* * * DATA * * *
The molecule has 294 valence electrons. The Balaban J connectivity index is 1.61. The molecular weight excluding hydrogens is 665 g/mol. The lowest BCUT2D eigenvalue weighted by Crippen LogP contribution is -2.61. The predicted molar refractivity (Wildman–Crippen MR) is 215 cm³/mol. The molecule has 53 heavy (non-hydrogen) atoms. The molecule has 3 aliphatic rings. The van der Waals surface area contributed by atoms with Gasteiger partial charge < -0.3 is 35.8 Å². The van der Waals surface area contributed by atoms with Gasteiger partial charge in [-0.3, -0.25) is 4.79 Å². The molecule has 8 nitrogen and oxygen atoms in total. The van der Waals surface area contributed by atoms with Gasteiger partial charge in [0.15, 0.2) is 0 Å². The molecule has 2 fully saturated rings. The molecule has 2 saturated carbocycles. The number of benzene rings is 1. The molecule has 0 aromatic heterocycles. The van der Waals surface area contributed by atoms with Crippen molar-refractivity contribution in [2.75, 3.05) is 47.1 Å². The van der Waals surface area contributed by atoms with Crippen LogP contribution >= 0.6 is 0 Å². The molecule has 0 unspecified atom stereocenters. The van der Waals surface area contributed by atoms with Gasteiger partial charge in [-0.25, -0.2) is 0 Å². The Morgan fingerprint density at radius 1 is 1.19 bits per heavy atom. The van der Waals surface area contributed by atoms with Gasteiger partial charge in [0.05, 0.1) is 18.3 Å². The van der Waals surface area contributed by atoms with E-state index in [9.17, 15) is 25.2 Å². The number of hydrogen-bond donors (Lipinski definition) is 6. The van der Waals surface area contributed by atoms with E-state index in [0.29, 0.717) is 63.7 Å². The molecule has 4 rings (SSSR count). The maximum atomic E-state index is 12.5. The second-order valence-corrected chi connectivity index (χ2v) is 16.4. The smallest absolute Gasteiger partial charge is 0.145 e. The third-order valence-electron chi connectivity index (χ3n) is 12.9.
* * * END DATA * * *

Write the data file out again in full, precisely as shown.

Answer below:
The molecule has 294 valence electrons. The Balaban J connectivity index is 1.61. The molecular weight excluding hydrogens is 665 g/mol. The lowest BCUT2D eigenvalue weighted by Crippen LogP contribution is -2.61. The predicted molar refractivity (Wildman–Crippen MR) is 215 cm³/mol. The molecule has 53 heavy (non-hydrogen) atoms. The molecule has 3 aliphatic rings. The van der Waals surface area contributed by atoms with Gasteiger partial charge < -0.3 is 35.8 Å². The van der Waals surface area contributed by atoms with Gasteiger partial charge in [-0.3, -0.25) is 4.79 Å². The molecule has 8 nitrogen and oxygen atoms in total. The van der Waals surface area contributed by atoms with Gasteiger partial charge in [0.15, 0.2) is 0 Å². The molecule has 2 fully saturated rings. The molecule has 2 saturated carbocycles. The number of benzene rings is 1. The molecule has 0 aromatic heterocycles. The van der Waals surface area contributed by atoms with Crippen molar-refractivity contribution in [2.75, 3.05) is 47.1 Å². The van der Waals surface area contributed by atoms with Crippen LogP contribution >= 0.6 is 0 Å². The molecule has 0 unspecified atom stereocenters. The van der Waals surface area contributed by atoms with Gasteiger partial charge in [-0.25, -0.2) is 0 Å². The Morgan fingerprint density at radius 1 is 1.19 bits per heavy atom. The van der Waals surface area contributed by atoms with Gasteiger partial charge in [0.05, 0.1) is 18.3 Å². The van der Waals surface area contributed by atoms with E-state index in [9.17, 15) is 25.2 Å². The number of hydrogen-bond donors (Lipinski definition) is 6. The van der Waals surface area contributed by atoms with E-state index in [0.29, 0.717) is 63.7 Å². The molecule has 4 rings (SSSR count). The maximum atomic E-state index is 12.5. The second-order valence-corrected chi connectivity index (χ2v) is 16.4. The smallest absolute Gasteiger partial charge is 0.145 e. The third-order valence-electron chi connectivity index (χ3n) is 12.9.